As the Covered Period will most likely start in the middle of a payroll cycle, the question of whether payroll costs need to be “costs incurred and payments made” during the Covered Period in order to be Forgivable Expenses is an important one that the SBA or Treasury Department needs to answer.  Further, there has been little guidance regarding whether and to what extent certain types of payroll-related costs would be included for the purpose of Forgivable Expenses (e.g., payments by businesses that self-insure for group health care programs in respect of employee claims, retention or hazard bonuses paid to employees in excess of current compensation levels, etc.).  For now, to ensure maximum forgivability and to the extent they are able, Borrowers should consider only those payroll expenses incurred and paid during the Covered Period to be Forgivable Expenses and use PPP Funds to pay only expenses that are clearly defined as payroll costs.

Interest on Certain Mortgage Obligations.  The remaining categories of Forgivable Expenses are more straightforward.  Payments of interest incurred and paid with respect to a mortgage that is a liability of the Borrower and secured by real or personal property, which mortgage was incurred in the ordinary course of business prior to February 15, 2020, are Forgivable Expenses.  The “ordinary course of business” qualifier has not been explained and it is unclear what types of mortgages this would exclude, but payments with respect to principal and any prepayments have been specifically identified as unforgivable.

Certain Rent Payments.  Payments of rent under a lease that was entered into before February 15, 2020 are Forgivable Expenses.  If the Borrower was not occupying a leased premises prior to February 15, 2020 but the lease for such premises was in effect before February 15, 2020, rent payments thereunder are still Forgivable Expenses.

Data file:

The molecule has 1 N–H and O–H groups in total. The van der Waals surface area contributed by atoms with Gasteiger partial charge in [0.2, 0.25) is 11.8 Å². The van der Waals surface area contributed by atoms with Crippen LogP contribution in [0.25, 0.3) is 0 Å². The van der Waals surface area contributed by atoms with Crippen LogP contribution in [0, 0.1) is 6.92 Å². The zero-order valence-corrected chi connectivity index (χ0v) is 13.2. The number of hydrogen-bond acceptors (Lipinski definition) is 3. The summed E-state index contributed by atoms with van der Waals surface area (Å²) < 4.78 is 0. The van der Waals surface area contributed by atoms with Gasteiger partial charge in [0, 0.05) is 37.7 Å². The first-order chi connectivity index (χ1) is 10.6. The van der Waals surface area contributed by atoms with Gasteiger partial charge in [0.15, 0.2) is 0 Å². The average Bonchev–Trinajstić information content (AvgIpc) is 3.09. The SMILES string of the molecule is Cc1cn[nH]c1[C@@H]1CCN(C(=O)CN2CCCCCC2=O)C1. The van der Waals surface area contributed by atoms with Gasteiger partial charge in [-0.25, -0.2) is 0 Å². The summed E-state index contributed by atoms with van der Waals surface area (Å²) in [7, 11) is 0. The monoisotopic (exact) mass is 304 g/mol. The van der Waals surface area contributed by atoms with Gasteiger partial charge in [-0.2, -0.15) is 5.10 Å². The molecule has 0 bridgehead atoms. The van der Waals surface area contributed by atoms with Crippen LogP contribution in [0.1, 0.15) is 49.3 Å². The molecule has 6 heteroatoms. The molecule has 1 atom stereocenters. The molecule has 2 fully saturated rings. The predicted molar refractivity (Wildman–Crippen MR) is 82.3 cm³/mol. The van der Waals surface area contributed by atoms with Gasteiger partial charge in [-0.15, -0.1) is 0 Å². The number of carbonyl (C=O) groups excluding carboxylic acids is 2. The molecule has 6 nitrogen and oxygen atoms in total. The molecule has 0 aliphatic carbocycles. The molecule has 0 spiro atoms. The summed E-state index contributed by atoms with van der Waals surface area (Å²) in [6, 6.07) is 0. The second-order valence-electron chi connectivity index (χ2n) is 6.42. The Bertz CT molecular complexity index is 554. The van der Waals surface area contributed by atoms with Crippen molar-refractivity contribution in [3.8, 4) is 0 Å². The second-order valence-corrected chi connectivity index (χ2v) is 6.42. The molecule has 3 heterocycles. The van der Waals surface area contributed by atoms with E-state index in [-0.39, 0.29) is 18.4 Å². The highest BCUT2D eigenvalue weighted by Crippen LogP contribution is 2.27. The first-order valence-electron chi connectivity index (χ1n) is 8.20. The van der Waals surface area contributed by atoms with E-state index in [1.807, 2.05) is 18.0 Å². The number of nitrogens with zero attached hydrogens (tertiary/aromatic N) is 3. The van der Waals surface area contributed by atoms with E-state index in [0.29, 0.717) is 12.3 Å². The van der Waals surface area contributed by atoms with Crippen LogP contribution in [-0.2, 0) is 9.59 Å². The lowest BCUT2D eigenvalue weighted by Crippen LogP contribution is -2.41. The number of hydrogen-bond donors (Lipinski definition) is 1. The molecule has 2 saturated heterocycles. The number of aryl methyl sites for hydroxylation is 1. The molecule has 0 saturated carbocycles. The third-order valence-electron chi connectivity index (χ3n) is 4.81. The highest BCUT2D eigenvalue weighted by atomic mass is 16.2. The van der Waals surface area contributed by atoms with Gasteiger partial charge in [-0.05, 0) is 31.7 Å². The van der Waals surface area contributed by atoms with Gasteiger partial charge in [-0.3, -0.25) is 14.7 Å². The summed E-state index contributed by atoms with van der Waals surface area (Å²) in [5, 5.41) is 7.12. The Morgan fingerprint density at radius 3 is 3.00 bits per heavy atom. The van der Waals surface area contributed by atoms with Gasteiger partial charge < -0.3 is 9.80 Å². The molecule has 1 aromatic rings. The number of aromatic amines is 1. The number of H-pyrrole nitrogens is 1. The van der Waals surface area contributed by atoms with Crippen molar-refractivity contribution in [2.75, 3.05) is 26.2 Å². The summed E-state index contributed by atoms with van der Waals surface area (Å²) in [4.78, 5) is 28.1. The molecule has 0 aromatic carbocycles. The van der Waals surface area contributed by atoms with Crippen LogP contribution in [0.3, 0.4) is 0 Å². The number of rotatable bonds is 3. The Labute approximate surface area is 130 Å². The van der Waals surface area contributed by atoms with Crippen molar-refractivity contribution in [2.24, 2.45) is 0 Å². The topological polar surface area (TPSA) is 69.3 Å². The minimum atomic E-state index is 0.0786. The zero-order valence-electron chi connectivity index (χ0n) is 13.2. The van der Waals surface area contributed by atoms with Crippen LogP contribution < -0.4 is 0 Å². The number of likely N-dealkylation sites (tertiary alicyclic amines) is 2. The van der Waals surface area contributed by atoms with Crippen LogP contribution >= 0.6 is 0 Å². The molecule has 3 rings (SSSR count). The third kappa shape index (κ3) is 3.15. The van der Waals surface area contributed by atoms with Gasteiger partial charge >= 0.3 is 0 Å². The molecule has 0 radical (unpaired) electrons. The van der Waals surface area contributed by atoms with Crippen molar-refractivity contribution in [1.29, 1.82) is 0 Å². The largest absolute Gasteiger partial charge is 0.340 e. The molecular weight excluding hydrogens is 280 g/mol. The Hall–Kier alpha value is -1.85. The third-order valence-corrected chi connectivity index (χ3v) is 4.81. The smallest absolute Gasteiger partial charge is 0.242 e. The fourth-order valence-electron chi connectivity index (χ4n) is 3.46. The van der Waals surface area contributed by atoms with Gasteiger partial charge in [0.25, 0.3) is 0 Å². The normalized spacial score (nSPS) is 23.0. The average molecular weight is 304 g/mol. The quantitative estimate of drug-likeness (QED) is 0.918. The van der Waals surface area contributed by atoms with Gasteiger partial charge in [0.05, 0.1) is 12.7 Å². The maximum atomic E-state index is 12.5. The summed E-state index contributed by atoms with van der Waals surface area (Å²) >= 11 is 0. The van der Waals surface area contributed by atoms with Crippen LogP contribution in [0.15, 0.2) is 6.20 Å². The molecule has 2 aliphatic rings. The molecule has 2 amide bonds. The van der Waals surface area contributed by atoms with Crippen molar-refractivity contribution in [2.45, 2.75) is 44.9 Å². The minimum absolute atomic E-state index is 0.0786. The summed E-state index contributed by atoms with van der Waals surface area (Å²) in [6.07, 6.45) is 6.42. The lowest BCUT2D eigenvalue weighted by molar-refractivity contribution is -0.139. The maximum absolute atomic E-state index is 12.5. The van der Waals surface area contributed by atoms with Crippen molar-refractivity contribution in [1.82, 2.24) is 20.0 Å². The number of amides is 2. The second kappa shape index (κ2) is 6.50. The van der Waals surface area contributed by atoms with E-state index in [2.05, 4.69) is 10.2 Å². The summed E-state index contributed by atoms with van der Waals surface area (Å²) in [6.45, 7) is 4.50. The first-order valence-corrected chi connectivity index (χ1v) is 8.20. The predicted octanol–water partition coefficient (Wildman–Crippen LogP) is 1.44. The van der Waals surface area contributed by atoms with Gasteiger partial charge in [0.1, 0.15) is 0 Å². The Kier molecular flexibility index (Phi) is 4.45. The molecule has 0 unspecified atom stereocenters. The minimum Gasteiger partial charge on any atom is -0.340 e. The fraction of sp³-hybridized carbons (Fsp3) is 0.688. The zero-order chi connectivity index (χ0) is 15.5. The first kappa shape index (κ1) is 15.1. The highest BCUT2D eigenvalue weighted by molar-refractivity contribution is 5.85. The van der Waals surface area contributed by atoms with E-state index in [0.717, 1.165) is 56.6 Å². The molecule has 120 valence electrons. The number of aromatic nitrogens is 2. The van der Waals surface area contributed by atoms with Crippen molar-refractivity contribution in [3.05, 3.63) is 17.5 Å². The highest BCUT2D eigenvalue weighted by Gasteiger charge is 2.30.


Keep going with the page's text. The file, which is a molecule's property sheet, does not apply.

There is no specific guidance regarding prepayment of rent under a lease entered into prior to February 15, 2020.  Although prepayment is specifically addressed in the mortgage context, the absence of reference to prepayment in the rent context may tempt some Borrowers to use PPP Funds to prepay rent.  If rent prepayment is an option for a Borrower after considering the restrictions limiting non-payroll cost forgiveness to 25% of the loan (detailed below), such Borrower should not rely on those prepayment amounts being forgiven absent further confirmatory guidance.

Certain Utility Payments.  Payments for a service for the distribution of electricity, gas, water, transportation, telephone or internet access service, which service began prior to February 15, 2020, are Forgivable Expenses.  The only unclear component of this category is what constitutes a “distribution of transportation” service payment, which would benefit from further SBA or Treasury Department guidance.

Reduction of Forgivable Amount.